The thrash legends, who originally formed in 1981, never gave a reason for the breakup.
In a new interview, guitarist Kerry King has called the decision “premature”. Speaking to Metal Hammer about the end of Slayer, King said he felt “anger… what else? It was premature. The reason I say ‘premature’ is because my heroes from my childhood are still playing! I can still play, I still want to play, but that livelihood got taken away from me.”
He went on to call their lengthy farewell tour, which started in 2018 and ended in December 2019, a “bummer”.
“We were going to all these places where we have all this history. It’s a bummer to think, ‘I’m not gonna see my friends there again.’ You’d get to that country and know you were going to see these people, and you’d see them yearly. I haven’t seen them now in three years. That sucks. And the fans, too. Slayer means a lot to our fans, and they mean a lot to us. I know I will see these people again, but no Slayer leaves a big hole for a lot of people.”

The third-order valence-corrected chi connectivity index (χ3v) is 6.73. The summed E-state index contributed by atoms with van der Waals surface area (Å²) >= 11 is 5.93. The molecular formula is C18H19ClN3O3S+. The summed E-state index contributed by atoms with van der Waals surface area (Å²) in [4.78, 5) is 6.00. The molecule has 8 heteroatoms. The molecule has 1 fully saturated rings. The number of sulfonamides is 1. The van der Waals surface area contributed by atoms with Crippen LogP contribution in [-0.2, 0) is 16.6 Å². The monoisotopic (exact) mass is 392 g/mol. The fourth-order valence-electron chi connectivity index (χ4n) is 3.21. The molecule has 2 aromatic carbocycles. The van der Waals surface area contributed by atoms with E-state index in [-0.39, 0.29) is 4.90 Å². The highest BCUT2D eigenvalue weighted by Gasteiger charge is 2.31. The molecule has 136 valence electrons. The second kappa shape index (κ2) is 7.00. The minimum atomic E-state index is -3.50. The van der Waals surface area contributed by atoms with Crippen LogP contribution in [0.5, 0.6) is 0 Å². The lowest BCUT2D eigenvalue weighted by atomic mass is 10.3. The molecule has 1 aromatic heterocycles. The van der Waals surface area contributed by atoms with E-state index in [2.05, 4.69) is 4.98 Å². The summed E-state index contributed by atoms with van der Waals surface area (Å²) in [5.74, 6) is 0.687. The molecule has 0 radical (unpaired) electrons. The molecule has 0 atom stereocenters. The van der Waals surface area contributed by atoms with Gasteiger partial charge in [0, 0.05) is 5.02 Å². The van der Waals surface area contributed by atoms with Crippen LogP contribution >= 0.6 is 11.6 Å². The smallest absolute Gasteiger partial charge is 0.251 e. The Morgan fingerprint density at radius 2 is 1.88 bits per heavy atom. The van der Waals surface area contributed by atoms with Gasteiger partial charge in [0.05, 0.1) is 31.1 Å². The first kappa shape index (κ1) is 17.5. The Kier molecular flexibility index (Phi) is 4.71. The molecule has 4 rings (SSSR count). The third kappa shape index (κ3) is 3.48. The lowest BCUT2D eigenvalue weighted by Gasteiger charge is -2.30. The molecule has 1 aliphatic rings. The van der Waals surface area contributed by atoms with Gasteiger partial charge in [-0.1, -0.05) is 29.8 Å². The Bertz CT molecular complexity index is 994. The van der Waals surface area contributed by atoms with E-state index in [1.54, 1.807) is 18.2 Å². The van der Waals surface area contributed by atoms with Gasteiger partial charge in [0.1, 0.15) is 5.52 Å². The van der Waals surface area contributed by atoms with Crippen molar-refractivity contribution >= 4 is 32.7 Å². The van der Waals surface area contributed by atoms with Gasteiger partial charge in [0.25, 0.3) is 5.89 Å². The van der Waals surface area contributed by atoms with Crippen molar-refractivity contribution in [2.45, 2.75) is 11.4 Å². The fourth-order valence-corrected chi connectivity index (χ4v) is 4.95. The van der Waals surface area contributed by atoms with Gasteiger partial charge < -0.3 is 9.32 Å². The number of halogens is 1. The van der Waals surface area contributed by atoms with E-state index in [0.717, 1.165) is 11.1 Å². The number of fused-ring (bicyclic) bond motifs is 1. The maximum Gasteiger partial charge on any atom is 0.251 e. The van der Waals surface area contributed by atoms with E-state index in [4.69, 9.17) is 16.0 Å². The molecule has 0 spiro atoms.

King continued: “But, anyway, on to the next chapter, I guess. We were on top of the world, and there’s nothing wrong with going out on top of the world, it’s a good way to go out. So, bravo for that. But do I miss playing? Yeah, absolutely.”
Back in 2021, King said Slayer “quit too early” but is currently working on a solo project. He previously said the project would feature former Slayer drummer Paul Bostaph and delayed launching the group because of the pandemic.
Speaking to Metal Hammer, King teased that his new solo project would speak to Slayer fans. “If you know my work, you know what it’s going to sound like,” he said.
Last year, Megadeth‘s Dave Mustaine said he wanted to play more shows with the other “big four” thrash metal acts [Metallica, Slayer and Anthrax] but admitted that Slayer would need to “come out of retirement”. It comes after Slayer’s manager said he wasn’t “sensing” a reunion.
The post Slayer guitarist Kerry King calls the band’s split “premature” appeared first on NME.